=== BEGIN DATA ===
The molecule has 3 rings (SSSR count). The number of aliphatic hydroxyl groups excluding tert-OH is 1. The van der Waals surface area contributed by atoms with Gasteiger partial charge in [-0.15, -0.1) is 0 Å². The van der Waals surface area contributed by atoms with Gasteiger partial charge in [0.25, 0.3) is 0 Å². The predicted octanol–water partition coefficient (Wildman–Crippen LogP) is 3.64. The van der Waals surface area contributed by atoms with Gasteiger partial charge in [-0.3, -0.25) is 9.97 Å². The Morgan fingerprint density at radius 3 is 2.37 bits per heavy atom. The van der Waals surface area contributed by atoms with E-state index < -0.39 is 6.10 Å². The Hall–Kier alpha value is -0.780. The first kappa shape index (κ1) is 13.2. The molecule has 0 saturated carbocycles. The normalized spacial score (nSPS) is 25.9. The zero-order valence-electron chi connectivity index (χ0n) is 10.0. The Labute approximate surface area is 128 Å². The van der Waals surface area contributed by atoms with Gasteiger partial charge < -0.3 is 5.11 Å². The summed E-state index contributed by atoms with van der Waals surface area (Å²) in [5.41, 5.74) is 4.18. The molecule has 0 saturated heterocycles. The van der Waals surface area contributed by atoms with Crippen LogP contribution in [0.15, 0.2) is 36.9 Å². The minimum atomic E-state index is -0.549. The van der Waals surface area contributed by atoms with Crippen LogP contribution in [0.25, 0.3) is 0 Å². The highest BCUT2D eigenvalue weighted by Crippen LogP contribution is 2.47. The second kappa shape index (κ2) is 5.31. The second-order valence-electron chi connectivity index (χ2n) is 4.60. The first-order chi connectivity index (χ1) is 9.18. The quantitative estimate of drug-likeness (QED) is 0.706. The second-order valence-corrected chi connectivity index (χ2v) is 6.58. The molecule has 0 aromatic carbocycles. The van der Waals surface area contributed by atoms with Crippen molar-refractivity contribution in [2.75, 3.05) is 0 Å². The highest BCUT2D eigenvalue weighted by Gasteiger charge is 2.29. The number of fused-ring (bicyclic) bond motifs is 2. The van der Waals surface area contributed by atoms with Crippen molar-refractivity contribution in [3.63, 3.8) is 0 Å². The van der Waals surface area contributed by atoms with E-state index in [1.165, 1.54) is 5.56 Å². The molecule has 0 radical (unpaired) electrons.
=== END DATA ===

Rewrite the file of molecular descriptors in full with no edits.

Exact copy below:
The molecule has 3 rings (SSSR count). The number of aliphatic hydroxyl groups excluding tert-OH is 1. The van der Waals surface area contributed by atoms with Gasteiger partial charge in [-0.15, -0.1) is 0 Å². The van der Waals surface area contributed by atoms with Gasteiger partial charge in [0.25, 0.3) is 0 Å². The predicted octanol–water partition coefficient (Wildman–Crippen LogP) is 3.64. The van der Waals surface area contributed by atoms with Gasteiger partial charge in [-0.3, -0.25) is 9.97 Å². The Morgan fingerprint density at radius 3 is 2.37 bits per heavy atom. The van der Waals surface area contributed by atoms with E-state index < -0.39 is 6.10 Å². The Hall–Kier alpha value is -0.780. The first kappa shape index (κ1) is 13.2. The molecule has 0 saturated carbocycles. The normalized spacial score (nSPS) is 25.9. The zero-order valence-electron chi connectivity index (χ0n) is 10.0. The Labute approximate surface area is 128 Å². The van der Waals surface area contributed by atoms with Gasteiger partial charge < -0.3 is 5.11 Å². The summed E-state index contributed by atoms with van der Waals surface area (Å²) in [5.41, 5.74) is 4.18. The molecule has 0 saturated heterocycles. The van der Waals surface area contributed by atoms with Crippen LogP contribution in [0.15, 0.2) is 36.9 Å². The minimum atomic E-state index is -0.549. The van der Waals surface area contributed by atoms with Crippen LogP contribution in [0.25, 0.3) is 0 Å². The highest BCUT2D eigenvalue weighted by Crippen LogP contribution is 2.47. The second kappa shape index (κ2) is 5.31. The second-order valence-electron chi connectivity index (χ2n) is 4.60. The first-order chi connectivity index (χ1) is 9.18. The quantitative estimate of drug-likeness (QED) is 0.706. The second-order valence-corrected chi connectivity index (χ2v) is 6.58. The molecule has 0 aromatic carbocycles. The van der Waals surface area contributed by atoms with Crippen molar-refractivity contribution in [2.75, 3.05) is 0 Å². The highest BCUT2D eigenvalue weighted by Gasteiger charge is 2.29. The number of fused-ring (bicyclic) bond motifs is 2. The van der Waals surface area contributed by atoms with Crippen molar-refractivity contribution in [3.63, 3.8) is 0 Å². The van der Waals surface area contributed by atoms with E-state index in [1.165, 1.54) is 5.56 Å². The molecule has 0 radical (unpaired) electrons.